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* = Presenting author

P085 Pregnancy-onset IBD is not associated with adverse maternal or neonatal pregnancy outcomes

A. Shitrit*1, E. Goldin2, T. Adar2, B. Koslowsky2, D.M. Livovsky1, 2, S. Granovsky- Grisaru3

1Shaare Zedek Medical Center, Digestive Diseases Institute, Jerusalem, Israel, 2Shaare Zedek Medical Center, Digestive diseases institute, Jerusalem, Israel, 3Shaare Zedek Medical Center, Department of obstetrics and gynecology, division of maternal fetal medicine, Jerusalem, Israel


Inflammatory bowel diseases (IBD), mainly Crohn's disease (CD) and ulcerative colitis (UC), may affect young female patients, including their childbearing years. In some cases, IBD may also first manifest during pregnancy (pregnancy-onset IBD). Given the fact immune tolerance during pregnancy may be associated with amelioration in disease severity; it may be intuitive to expect IBD cases which first manifest during pregnancy to have a more severe course, with possible adverse pregnancy outcomes. In our center, a dedicated IBD-MOM clinic, comprised of a multidisciplinary team, manages the diagnosis and treatment of IBD patients before, during and after pregnancy.We aimed to evaluate the pregnancy outcomes of female patients with pregnancy- onset IBD.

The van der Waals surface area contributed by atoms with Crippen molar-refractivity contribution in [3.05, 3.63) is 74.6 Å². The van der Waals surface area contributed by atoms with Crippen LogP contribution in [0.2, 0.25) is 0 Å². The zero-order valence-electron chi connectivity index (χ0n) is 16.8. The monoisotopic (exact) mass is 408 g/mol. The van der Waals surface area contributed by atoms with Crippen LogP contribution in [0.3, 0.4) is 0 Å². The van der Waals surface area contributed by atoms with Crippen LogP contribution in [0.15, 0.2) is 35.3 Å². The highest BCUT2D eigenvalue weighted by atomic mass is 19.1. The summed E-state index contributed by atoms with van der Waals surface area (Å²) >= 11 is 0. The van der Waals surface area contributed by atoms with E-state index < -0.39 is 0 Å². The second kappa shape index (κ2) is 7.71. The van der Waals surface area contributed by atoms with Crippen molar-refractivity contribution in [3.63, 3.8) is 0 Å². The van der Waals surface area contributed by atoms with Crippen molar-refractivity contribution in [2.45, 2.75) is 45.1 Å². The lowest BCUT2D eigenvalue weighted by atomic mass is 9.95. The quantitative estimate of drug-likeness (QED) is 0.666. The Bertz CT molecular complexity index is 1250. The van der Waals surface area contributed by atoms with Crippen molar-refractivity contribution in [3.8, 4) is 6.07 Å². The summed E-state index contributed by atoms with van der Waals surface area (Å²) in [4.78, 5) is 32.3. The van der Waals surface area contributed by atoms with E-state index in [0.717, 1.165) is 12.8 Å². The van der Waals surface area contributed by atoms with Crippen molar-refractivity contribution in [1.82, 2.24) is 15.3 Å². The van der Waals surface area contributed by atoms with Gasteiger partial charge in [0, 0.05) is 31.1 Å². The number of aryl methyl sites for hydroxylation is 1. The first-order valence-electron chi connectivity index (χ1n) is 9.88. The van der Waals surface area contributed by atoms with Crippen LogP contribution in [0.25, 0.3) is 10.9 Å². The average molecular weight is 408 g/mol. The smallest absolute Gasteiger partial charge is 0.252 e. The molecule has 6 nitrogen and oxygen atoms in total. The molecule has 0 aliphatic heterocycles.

Data regarding pregnant patients with IBD is prospectively gathered at our IBD-MOM clinic. Out of the pregnancies followed during 2011-2014, patients whose IBD first manifested during pregnancy (pregnancy-onset IBD) were identified. Maternal and neonatal outcomes were compared between this group and those in the group of non-pregnancy onset IBD. Diagnosis of UC during pregnancy was performed by flexible sigmoidoscopy and mucosal biopsies. Diagnosis of CD during pregnancy was done by MRE and subsequently confirmed by colonoscopy and ileoscopy with mucosal biopsies post-partum. Statistical analysis was done to assess the profile of these two study populations including characteristics of their IBD and pregnancy outcome variables.


During 2011-2014, 81 pregnancies of IBD patients were prospectively followed in our IBD-MOM clinic, 70 with previously known IBD, and 11 patients first diagnosed with IBD during pregnancy (mean age 29 ± 5 and 28 ± 5 years, respectively). Within the pregnancy-onset IBD, 4 patients were diagnosed with CD and 7 with UC compared to 46, 22, and 2 patients with CD, UC and IBD-undetermined respectively in the non pregnancy-onset IBD group. No differences were noted between the two groups in the ethnic origin, type of the disease, extent of disease involvement, pattern of IBD, need of steroids or hospitalization rate. Spontaneous vaginal delivery was achieved in 73% and 90%, respectively (p=0.48). Mean week of delivery was 38.3 ± 3 and 39.6 ± 1.3, respectively (p=0.11). Mean birth weight was 2942 ± 590 gram and 3167 ± 688, respectively (p= 0.27). Normal Apgar scores (9-10) were noted in most of the newborns in both groups (97% vs 100%, p= 0.72). Similar Postpartum exacerbation rate was observed (27% and 33%, p=0.48).


Pregnancy-onset IBD is not associated with negative impact on maternal or neonatal pregnancy outcomes compared to non pregnancy onset IBD.